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Fix Erie County jail conditions Holding Center is tough, but making it a place lacking human dignity is wrong

The Erie County Holding Center's wretched conditions stem from two problems: money and expectations.

You don't have to believe that every inmate in a jail is always truthful to hear the ring of credibility in the complaints cited in a story Sunday by News reporter Lou Michel. When inmates willing to be quoted by name cite such specific affronts as having to use slices of bread as toilet paper, it's likely true.

Under financial pressure from the county's budget crisis, employees of the Holding Center face a difficult task too; many of them must cringe at the conditions they work in. At the same time, jail officials are undoubtedly right that some inmates intentionally plug toilets and help degrade facilities.
Nonetheless, the appalling, unhealthy and unsafe conditions described in the story are in no way defensible. And Sheriff Timothy B. Howard's cheap response -- basically, if you can't do the time, don't do the crime -- doesn't befit a man of his experience and professionalism. Providing toilet paper does not qualify as coddling.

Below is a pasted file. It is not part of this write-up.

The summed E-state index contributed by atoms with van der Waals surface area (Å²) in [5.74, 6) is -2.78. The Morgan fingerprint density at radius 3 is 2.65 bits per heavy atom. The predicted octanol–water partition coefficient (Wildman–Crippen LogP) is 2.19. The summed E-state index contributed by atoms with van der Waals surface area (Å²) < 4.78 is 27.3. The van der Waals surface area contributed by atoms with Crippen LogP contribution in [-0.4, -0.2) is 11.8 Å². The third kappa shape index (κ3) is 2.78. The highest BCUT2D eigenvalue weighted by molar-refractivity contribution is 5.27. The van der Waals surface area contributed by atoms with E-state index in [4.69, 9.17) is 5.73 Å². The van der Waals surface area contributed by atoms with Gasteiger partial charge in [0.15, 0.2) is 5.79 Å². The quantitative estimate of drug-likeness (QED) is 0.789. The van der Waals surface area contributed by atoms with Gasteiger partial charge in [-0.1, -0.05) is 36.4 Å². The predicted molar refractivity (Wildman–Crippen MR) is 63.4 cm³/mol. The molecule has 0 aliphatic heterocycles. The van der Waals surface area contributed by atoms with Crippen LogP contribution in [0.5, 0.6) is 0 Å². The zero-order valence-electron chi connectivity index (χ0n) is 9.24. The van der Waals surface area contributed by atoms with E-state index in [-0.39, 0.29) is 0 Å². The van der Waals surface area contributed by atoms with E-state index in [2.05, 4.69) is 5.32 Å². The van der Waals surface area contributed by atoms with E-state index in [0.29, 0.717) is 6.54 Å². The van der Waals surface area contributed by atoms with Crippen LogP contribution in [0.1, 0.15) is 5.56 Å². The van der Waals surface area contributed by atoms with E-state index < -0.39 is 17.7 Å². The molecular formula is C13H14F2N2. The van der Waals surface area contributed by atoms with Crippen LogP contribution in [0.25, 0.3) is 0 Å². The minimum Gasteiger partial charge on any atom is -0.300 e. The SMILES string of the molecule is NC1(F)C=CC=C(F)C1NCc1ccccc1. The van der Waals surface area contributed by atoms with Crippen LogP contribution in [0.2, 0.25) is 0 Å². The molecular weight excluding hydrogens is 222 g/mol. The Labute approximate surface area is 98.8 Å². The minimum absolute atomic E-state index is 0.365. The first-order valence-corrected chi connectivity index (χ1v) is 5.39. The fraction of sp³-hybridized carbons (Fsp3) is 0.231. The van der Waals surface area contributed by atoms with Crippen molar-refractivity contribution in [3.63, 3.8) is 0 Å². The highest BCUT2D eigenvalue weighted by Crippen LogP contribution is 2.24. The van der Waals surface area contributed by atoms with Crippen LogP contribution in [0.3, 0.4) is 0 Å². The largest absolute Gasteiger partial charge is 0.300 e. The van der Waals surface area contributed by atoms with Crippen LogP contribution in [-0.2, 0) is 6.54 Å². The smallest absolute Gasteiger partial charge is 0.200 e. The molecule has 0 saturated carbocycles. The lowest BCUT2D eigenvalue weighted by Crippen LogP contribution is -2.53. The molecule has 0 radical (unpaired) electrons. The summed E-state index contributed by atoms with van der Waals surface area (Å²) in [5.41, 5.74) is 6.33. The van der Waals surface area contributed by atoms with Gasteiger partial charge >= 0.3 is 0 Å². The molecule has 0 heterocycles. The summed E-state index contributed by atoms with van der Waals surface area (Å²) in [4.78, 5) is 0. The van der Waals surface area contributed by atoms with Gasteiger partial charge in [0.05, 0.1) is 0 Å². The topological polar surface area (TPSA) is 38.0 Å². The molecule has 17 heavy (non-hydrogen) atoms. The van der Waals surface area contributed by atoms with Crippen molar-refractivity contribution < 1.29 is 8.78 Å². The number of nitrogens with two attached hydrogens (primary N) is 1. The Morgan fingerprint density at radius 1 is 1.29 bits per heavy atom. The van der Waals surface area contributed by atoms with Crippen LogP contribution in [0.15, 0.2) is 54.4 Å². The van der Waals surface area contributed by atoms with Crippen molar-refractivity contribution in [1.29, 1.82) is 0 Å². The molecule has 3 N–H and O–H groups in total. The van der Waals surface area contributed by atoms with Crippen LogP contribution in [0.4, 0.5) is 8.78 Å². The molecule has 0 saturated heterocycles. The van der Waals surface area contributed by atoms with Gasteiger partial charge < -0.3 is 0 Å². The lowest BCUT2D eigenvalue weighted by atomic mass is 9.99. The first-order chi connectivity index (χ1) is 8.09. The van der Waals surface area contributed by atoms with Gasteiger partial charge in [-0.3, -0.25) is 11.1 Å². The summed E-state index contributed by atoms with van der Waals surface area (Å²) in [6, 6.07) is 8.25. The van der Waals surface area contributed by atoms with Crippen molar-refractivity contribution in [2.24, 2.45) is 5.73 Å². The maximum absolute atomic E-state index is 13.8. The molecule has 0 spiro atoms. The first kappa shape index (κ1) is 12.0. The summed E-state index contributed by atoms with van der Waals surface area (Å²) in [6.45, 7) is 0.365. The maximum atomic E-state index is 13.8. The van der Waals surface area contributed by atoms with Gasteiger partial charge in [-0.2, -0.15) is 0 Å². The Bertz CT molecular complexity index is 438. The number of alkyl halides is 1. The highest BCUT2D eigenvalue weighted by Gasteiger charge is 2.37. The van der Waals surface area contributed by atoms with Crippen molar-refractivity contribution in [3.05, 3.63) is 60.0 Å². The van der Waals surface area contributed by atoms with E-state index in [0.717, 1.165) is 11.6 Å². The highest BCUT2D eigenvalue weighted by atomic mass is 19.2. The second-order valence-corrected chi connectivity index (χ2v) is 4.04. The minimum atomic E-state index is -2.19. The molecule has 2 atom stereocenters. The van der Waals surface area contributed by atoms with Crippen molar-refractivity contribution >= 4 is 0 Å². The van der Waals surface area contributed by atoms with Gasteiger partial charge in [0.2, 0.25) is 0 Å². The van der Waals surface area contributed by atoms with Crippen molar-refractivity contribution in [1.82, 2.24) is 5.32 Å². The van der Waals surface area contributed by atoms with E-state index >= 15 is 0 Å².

Beyond that, most inmates of the Holding Center are accused of crimes, not convicted of them. And even assuming that most are probably guilty of some offense, the conditions remain deplorable. The Holding Center is not meant to deprive the accused of basics like toilet paper, sanitary napkins, important medical care and the ability to clean a colostomy bag. What are we running here? You can be "tough on crime" while maintaining human dignity.

Part of the solution is in resolving the county's financial crisis, which is not helped by heavy overtime bills at the Holding Center, as this paper has documented over the years. But another part of the solution -- required of the legal system in general -- could be in reforms suggested in a report by the Buffalo Niagara Partnership. Crowded conditions can be relieved by using appearance tickets for low-risk crimes, GPS monitoring and other strategies. The county could also increase revenue by demanding that state and federal governments pay the actual cost of their inmates housed in the Holding Center and the Alden Correctional Facility. Also worth considering is the proposal by County Executive Joel A. Giambra to charge inmates a housing fee and a co-payment for medical care.
Just as important, though, is for leaders of the Sheriff's Department and the county's jails to ensure that their employees understand the difference between supervising a difficult population and depriving people of even the considerations that pet-owners give their dogs. We can do better than this.

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